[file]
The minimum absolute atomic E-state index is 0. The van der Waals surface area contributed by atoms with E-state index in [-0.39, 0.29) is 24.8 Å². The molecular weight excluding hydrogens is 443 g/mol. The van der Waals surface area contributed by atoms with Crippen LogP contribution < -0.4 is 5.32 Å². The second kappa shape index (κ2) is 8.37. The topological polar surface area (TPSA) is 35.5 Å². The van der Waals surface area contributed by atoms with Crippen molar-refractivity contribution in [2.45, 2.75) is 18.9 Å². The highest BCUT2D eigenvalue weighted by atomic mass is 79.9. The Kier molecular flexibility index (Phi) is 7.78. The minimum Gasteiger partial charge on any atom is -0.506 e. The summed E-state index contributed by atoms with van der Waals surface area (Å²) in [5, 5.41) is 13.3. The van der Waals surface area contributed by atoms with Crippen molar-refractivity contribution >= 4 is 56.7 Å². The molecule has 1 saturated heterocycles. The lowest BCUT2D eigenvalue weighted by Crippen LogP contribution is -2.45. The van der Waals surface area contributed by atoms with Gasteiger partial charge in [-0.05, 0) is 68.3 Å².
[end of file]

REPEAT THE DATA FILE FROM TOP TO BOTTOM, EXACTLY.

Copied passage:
The minimum absolute atomic E-state index is 0. The van der Waals surface area contributed by atoms with E-state index in [-0.39, 0.29) is 24.8 Å². The molecular weight excluding hydrogens is 443 g/mol. The van der Waals surface area contributed by atoms with Crippen LogP contribution < -0.4 is 5.32 Å². The second kappa shape index (κ2) is 8.37. The topological polar surface area (TPSA) is 35.5 Å². The van der Waals surface area contributed by atoms with Crippen molar-refractivity contribution in [2.45, 2.75) is 18.9 Å². The highest BCUT2D eigenvalue weighted by atomic mass is 79.9. The Kier molecular flexibility index (Phi) is 7.78. The minimum Gasteiger partial charge on any atom is -0.506 e. The summed E-state index contributed by atoms with van der Waals surface area (Å²) in [5, 5.41) is 13.3. The van der Waals surface area contributed by atoms with Crippen molar-refractivity contribution >= 4 is 56.7 Å². The molecule has 1 saturated heterocycles. The lowest BCUT2D eigenvalue weighted by Crippen LogP contribution is -2.45. The van der Waals surface area contributed by atoms with Gasteiger partial charge in [-0.05, 0) is 68.3 Å².